Getting Your Financial Policy Into Shape (Printable Glossary)

By Aimee Heckman  |  June 19, 2017

There was a time when you didn’t have to give much thought to patient collections. Insurance reimbursements--that's what kept you up at night. But with patients now fronting 30%-50% of the financial responsibility for their healthcare (up from single-digit percentages back in the day), medical practices are making patient collections a priority.

Relying solely on the statement process and traditional payment methods to collect from patients can result in increasing accounts receivables, particularly in the 120-days-plus category. For a practice to succeed in getting its bloated receivables back into shape, it must start by reviewing existing collections policies and tools and evaluating what changes need to be made.

When’s the Last Time You Looked at Your Financial Policy?

The first place to start is your financial policy. Many practices have policies that were created shortly after the practice opened and have barely been reviewed since. The standard financial policy you've used for years may no longer be adequate.

So what are the critical elements in a financial policy that will serve as the foundation for your improved patient collections process? Here are few key elements to get you started:

  1. Use patient-friendly language and avoid the industry jargon that we are all so used to spouting. When you must use terms that patients may not be as familiar with, be sure to define them in easy to understand terms. Consider including a patient-friendly glossary of terms in your new patient packet and have it available to existing patients when they have questions about their statements or account balances. Don’t assuming that patients understand their responsibility. 

    Here's a short glossary of essential health insurance terms that you can print out, add your contact info at the bottom, and offer as a resource to your patients:
  2. Be clear in your expectations regarding payment of copays at the time of service and what the consequences of non-payment will be, for example, rescheduling the appointment at a later date, requiring a credit card to be kept on file, etc.
  3. For patients with insurance, remind them that they are ultimately responsible for payment of the services received and that they hold the contract with their insurance. In the event of a discrepancy with their insurance, they will be required to assist the practice in resolving any issues that are preventing payment for covered services.
  4. Provide a sample fee schedule for self-pay patients so that they can be prepared for what their responsibility may be. Most patients are willing to pay for the services provided, they just don’t like surprises when they open the mail and find a bill that is significantly higher than what they expected.
  5. Outline your policies on turning accounts over to collections, including whether or not a patient may be dismissed from the practice or whether appointments for non-emergency services will be postponed in the event of a delinquent account.
  6. Provide multiple payment methods. Today’s merchant services options provide multiple ways for patients to pay their balances. At a minimum, collecting payment at the time of service for copays and current balances is faster and easier than ever.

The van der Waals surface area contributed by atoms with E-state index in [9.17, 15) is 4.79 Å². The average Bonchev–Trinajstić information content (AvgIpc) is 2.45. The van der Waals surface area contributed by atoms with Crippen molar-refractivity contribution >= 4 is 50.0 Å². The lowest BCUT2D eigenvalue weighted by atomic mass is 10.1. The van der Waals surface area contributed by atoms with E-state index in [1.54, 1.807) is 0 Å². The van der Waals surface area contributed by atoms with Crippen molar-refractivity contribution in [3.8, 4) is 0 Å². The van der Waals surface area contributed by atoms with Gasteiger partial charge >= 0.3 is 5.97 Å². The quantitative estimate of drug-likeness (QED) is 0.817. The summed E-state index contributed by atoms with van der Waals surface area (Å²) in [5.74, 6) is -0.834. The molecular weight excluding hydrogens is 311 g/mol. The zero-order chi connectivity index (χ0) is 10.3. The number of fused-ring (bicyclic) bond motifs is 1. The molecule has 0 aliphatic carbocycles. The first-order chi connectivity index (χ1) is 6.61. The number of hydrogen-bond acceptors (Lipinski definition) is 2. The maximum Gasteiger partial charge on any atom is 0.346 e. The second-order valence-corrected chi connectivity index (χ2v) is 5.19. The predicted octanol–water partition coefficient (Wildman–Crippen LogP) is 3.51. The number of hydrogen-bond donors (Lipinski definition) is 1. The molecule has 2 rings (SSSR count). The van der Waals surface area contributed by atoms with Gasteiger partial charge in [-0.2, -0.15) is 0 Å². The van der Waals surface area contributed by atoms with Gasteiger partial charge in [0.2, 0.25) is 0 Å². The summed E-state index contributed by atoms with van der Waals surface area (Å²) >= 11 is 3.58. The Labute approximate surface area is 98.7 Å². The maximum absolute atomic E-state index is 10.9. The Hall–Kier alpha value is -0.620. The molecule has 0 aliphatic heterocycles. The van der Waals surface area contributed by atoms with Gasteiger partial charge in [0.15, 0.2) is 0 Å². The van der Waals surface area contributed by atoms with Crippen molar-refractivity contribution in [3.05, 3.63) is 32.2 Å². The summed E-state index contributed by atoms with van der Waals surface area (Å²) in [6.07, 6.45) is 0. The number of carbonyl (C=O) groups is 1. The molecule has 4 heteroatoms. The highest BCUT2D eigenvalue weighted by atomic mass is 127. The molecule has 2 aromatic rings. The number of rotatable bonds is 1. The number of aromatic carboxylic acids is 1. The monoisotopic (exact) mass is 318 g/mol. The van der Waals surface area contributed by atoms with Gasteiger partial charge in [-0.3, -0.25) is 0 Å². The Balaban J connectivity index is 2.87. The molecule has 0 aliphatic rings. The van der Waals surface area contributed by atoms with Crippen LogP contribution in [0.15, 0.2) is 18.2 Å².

7. Credit Card on File (CCoF) systems allow patients to present their credit card once and have it securely stored for future obligations. This has the added benefit of eliminating the need to have a conversation about money at every visit, especially if you have included a provision in your financial policy for charging the card on file when a balance is past due or a visit is applied to deductible or coinsurance. I am still amazed at how many practices I encounter that either don’t accept credit cards or discourage patients from using them because they don’t want to pay the merchant fee. The cost associated with collecting from patients after they leave the office without paying far outweighs any fees charged by your bank or credit card processing company.
  8. Payment plans are another tool that go hand-in-hand with a good credit card on file system. If a patient is unable to pay a balance in full, having the option to set up an installment plan that is automatically charged to their credit card when it is due will eliminate the “I forgot to send my check” excuses and will cut down on statement costs and phone calls each month. Keep in mind that if you extend payments more than three months you may fall under the Truth In Lending Act. It’s a good idea to brush up on requirements and include the necessary language in your financial policy if you’re likely to have patients who need to spread payments out over several months.

Patient Collections Boot Camp

Once you have shaped up your financial policy and beefed up your payment pathways to encourage patients to keep balances current, it is time to evaluate the rest of your patient collections process.

Join me in the upcoming webinar series we’re calling the Patient Collections Boot Camp. 

This two-part webinar training will put you through the paces of shaping up your patient collections best practices and will provide the encouragement and tools you need to take your patient collections to the next level.

Sign up today!

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